It’s worth noting (and it’s disturbing to note) that the majority of the candidates who lost the race in November’s midterm elections were the more extreme Republicans who were looking to follow in Trump’s footsteps. Including some of the candidates for lost. While this is certainly a low hurdle, experts believe that having losers acknowledge their race is essential to democracy. It’s also something many believed wouldn’t happen so widely in 2022, according to a study conducted by Bright Line Watch, an academic group that studies the norms of democracy in the United States.

The election had several other promising features, including the fact that voters largely rejected candidates running for positions of meaningful influence, denying the legitimacy of the 2020 election. brought the signs. This happened even in states where Republicans won other statewide offices, suggesting that the rejection of anti-democratic candidates wasn’t simply a pivot away from the Republican Party. We haven’t seen the widespread distrust of the results of the midterm elections like we saw in 2018, despite efforts by Trump and other right-wing influencers to re-instill suspicion.

This isn’t just vibes, it’s what the polls capture. Another post-election survey by Brightline Watch found that while confidence in the outcome increased after the election, including among Republicans, confidence in widespread voter fraud continued to decline. According to Gretchen Helmke, a professor of political science at the University of Rochester and co-director of Brightline, Brightline’s watch asked the American just before and after the contest about his confidence in his 2020 election results. The answers were very different when clock.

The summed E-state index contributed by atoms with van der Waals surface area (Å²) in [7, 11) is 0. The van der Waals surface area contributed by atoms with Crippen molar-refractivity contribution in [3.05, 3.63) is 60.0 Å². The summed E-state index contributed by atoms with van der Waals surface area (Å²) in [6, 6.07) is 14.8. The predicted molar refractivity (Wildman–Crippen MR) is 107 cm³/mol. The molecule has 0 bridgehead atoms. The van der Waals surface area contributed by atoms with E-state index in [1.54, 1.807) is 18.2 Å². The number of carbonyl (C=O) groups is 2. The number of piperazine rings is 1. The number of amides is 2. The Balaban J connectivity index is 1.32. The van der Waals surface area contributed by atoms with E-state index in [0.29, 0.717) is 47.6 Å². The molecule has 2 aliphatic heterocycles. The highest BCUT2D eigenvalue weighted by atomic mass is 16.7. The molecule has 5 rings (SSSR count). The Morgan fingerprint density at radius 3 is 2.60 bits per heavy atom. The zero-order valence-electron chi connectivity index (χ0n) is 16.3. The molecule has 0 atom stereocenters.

“For Republicans, it was just a failure,” Helmke said. “This time there was a slight uptick at the individual level and at the state level, but the big story for me was there was no downward revision at the national level among Republicans. That seemed like really good news to me. rice field.”

And, as I mentioned earlier, there was no massive antics in the voting or vote tallying process as some feared. Part of that may be because election officials worked with law enforcement to protect the process, according to Wendy Weiser, director of democracy programs at the Brennan Center for Justice. “There has been a dramatic mobilization to curb risk and build highly effective guardrails,” Weiser said.

This is not to say that democracy is good forever. All the experts I spoke to said that threats to democracy remain and that strengthening vigilance and safeguards such as reforming election counting laws is equally important.

“The types of threats that drive populist forces, such as underlying inequalities and people feeling helpless, are probably not going away,” said Enos. “The fact that the lie gained momentum was more of a symptom than a cause.”

But let democracy be W as far as 2022 is concerned.

The Numbers Shaping Republican Politics in 2023 | 2023 Five Thirty Eight